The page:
Sen. Al Franken is concerned that Apple's implementation of fingerprint recognition technology in the new iPhone 5S could open the door for hackers to "identify and impersonate you for the rest of your life."
The iPhone 5S, released Friday, includes a fingerprint sensor that can replace a passcode for the phone's security lock. Franken's concern is that passwords can be changed if a phone is hacked, but fingerprints are "public and permanent."
"It's clear to me that Apple has made a good-faith effort to secure this technology and implement it responsibly," Franken said. "At the same time, this new ground-breaking technology raises important privacy questions for millions of users in Minnesota and around the country. I've written to Apple to begin a conversation to help ensure customers can have a better understanding of how their privacy is being safeguarded and to help ensure it's safeguarded in the future."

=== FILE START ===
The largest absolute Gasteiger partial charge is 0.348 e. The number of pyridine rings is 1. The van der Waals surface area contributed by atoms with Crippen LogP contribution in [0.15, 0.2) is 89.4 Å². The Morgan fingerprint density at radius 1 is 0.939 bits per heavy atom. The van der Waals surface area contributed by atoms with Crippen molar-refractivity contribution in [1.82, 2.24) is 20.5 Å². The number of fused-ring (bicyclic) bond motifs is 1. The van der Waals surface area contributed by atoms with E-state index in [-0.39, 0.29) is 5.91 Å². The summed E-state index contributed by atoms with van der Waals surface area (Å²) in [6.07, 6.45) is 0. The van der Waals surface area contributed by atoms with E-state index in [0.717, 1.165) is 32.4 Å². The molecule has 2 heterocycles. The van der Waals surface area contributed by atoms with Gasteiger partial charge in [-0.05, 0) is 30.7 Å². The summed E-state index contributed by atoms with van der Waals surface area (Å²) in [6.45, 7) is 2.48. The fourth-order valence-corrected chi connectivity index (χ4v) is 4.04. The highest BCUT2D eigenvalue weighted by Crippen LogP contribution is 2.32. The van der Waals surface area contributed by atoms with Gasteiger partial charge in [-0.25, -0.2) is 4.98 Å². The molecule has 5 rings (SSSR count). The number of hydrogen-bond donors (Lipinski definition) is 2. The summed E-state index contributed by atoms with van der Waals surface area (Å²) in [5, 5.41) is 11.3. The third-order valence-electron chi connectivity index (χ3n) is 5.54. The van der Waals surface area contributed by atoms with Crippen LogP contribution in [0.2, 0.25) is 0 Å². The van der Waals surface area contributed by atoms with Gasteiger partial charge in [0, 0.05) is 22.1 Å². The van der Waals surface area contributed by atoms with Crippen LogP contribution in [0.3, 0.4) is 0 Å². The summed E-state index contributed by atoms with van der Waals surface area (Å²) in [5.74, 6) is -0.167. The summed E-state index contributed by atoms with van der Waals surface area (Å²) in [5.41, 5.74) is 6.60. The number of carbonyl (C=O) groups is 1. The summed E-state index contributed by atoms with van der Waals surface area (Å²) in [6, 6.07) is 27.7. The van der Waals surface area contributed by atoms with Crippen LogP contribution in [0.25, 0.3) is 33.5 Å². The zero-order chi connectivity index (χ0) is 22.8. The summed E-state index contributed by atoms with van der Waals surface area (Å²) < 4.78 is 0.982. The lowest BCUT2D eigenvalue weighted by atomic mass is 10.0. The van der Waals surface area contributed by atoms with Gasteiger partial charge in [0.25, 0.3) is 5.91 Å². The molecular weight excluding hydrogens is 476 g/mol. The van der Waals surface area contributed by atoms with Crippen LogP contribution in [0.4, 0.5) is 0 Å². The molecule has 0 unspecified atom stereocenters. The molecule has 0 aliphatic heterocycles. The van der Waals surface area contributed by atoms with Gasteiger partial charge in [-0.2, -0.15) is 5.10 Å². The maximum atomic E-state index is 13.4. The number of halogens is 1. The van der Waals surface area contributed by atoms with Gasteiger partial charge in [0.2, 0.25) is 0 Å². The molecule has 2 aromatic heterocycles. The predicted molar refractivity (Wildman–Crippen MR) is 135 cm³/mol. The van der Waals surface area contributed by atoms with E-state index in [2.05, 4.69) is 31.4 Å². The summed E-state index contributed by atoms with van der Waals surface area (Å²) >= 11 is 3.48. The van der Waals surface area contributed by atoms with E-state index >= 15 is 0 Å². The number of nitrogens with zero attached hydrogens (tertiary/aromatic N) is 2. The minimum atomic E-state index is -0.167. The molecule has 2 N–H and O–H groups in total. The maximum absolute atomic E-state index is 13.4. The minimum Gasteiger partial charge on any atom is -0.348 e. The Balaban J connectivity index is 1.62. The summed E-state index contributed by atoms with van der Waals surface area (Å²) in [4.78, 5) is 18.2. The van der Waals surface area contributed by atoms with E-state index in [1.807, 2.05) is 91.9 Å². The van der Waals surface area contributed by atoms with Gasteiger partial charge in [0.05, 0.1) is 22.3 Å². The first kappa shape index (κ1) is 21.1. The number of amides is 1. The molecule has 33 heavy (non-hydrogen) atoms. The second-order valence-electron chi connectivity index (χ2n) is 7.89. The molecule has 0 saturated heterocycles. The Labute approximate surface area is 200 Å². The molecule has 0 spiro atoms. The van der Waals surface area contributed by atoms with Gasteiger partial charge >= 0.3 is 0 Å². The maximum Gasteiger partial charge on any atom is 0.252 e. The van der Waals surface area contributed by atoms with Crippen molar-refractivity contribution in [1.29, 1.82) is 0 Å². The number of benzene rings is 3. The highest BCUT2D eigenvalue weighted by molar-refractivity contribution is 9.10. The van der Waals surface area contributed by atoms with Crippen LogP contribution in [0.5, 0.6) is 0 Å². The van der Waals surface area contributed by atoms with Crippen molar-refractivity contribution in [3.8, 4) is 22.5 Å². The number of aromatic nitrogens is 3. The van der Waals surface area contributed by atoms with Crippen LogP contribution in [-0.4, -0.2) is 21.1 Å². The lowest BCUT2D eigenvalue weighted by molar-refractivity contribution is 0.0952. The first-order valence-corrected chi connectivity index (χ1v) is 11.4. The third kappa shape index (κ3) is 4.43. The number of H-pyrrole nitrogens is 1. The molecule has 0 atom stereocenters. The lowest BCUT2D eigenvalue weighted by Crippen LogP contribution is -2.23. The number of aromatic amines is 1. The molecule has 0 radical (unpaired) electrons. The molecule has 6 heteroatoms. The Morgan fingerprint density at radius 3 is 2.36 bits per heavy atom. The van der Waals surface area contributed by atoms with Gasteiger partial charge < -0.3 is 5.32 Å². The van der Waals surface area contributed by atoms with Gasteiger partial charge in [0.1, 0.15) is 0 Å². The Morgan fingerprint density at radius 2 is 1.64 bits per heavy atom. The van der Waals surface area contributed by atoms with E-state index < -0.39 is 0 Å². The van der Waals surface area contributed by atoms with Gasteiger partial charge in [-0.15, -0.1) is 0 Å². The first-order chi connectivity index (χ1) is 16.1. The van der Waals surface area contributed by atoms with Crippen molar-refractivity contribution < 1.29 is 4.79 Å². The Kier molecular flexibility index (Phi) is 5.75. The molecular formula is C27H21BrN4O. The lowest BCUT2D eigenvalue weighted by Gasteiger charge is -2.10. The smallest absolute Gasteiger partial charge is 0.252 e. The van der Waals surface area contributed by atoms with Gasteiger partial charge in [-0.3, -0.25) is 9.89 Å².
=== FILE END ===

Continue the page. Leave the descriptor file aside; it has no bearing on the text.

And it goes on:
You can read a copy of Franken's letter to Apple at http://1.usa.gov/18g4BCK
"Passwords are secret and dynamic; fingerprints are public and permanent," Franken wrote in the latter. "If you don't tell anyone your password, no one will know what it is. If someone hacks your password, you can change it -- as many times as you want. You can't change your fingerprints. You have only ten of them. And you leave them on everything you touch; they are definitely not a secret. What's more, a password doesn't uniquely identify its owner -- a fingerprint does. Let me put it this way: if hackers get a hold of your thumbprint, they could use it to identify and impersonate you for the rest of your life."